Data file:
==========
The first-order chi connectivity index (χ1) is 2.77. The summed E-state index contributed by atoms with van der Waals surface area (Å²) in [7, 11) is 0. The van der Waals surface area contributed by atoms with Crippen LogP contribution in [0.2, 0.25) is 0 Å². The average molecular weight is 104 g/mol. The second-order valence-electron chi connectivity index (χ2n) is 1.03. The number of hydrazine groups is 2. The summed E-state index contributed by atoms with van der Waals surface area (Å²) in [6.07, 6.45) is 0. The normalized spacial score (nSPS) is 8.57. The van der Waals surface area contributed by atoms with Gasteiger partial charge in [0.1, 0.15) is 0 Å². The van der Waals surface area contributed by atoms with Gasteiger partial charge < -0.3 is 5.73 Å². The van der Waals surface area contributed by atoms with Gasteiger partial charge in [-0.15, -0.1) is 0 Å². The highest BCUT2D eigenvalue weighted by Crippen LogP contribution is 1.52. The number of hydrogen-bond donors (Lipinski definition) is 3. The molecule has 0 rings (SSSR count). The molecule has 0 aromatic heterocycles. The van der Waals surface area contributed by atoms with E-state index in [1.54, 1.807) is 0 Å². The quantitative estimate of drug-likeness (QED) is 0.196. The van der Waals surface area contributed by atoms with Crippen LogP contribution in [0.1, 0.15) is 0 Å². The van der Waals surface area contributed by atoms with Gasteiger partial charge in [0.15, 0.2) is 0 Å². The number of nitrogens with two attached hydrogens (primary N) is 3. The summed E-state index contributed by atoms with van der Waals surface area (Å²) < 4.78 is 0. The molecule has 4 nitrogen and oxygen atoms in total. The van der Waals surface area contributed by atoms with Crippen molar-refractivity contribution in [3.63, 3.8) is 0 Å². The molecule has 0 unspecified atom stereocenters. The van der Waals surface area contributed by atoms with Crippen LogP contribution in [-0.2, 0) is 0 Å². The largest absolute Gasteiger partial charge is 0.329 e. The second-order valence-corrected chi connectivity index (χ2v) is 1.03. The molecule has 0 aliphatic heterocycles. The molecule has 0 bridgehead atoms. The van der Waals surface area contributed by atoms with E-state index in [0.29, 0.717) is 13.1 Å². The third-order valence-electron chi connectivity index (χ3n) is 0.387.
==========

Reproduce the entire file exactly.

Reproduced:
The first-order chi connectivity index (χ1) is 2.77. The summed E-state index contributed by atoms with van der Waals surface area (Å²) in [7, 11) is 0. The van der Waals surface area contributed by atoms with Crippen LogP contribution in [0.2, 0.25) is 0 Å². The average molecular weight is 104 g/mol. The second-order valence-electron chi connectivity index (χ2n) is 1.03. The number of hydrazine groups is 2. The summed E-state index contributed by atoms with van der Waals surface area (Å²) in [6.07, 6.45) is 0. The normalized spacial score (nSPS) is 8.57. The van der Waals surface area contributed by atoms with Gasteiger partial charge in [0.1, 0.15) is 0 Å². The van der Waals surface area contributed by atoms with Gasteiger partial charge < -0.3 is 5.73 Å². The van der Waals surface area contributed by atoms with Gasteiger partial charge in [-0.15, -0.1) is 0 Å². The highest BCUT2D eigenvalue weighted by Crippen LogP contribution is 1.52. The number of hydrogen-bond donors (Lipinski definition) is 3. The molecule has 0 rings (SSSR count). The molecule has 0 aromatic heterocycles. The van der Waals surface area contributed by atoms with E-state index in [1.54, 1.807) is 0 Å². The quantitative estimate of drug-likeness (QED) is 0.196. The van der Waals surface area contributed by atoms with Crippen LogP contribution in [0.1, 0.15) is 0 Å². The van der Waals surface area contributed by atoms with Gasteiger partial charge in [0.15, 0.2) is 0 Å². The number of nitrogens with two attached hydrogens (primary N) is 3. The summed E-state index contributed by atoms with van der Waals surface area (Å²) < 4.78 is 0. The molecule has 4 nitrogen and oxygen atoms in total. The van der Waals surface area contributed by atoms with Crippen molar-refractivity contribution in [3.63, 3.8) is 0 Å². The molecule has 0 unspecified atom stereocenters. The van der Waals surface area contributed by atoms with Crippen LogP contribution in [-0.2, 0) is 0 Å². The largest absolute Gasteiger partial charge is 0.329 e. The second-order valence-corrected chi connectivity index (χ2v) is 1.03. The molecule has 0 aliphatic heterocycles. The molecule has 0 bridgehead atoms. The van der Waals surface area contributed by atoms with E-state index in [0.29, 0.717) is 13.1 Å². The third-order valence-electron chi connectivity index (χ3n) is 0.387.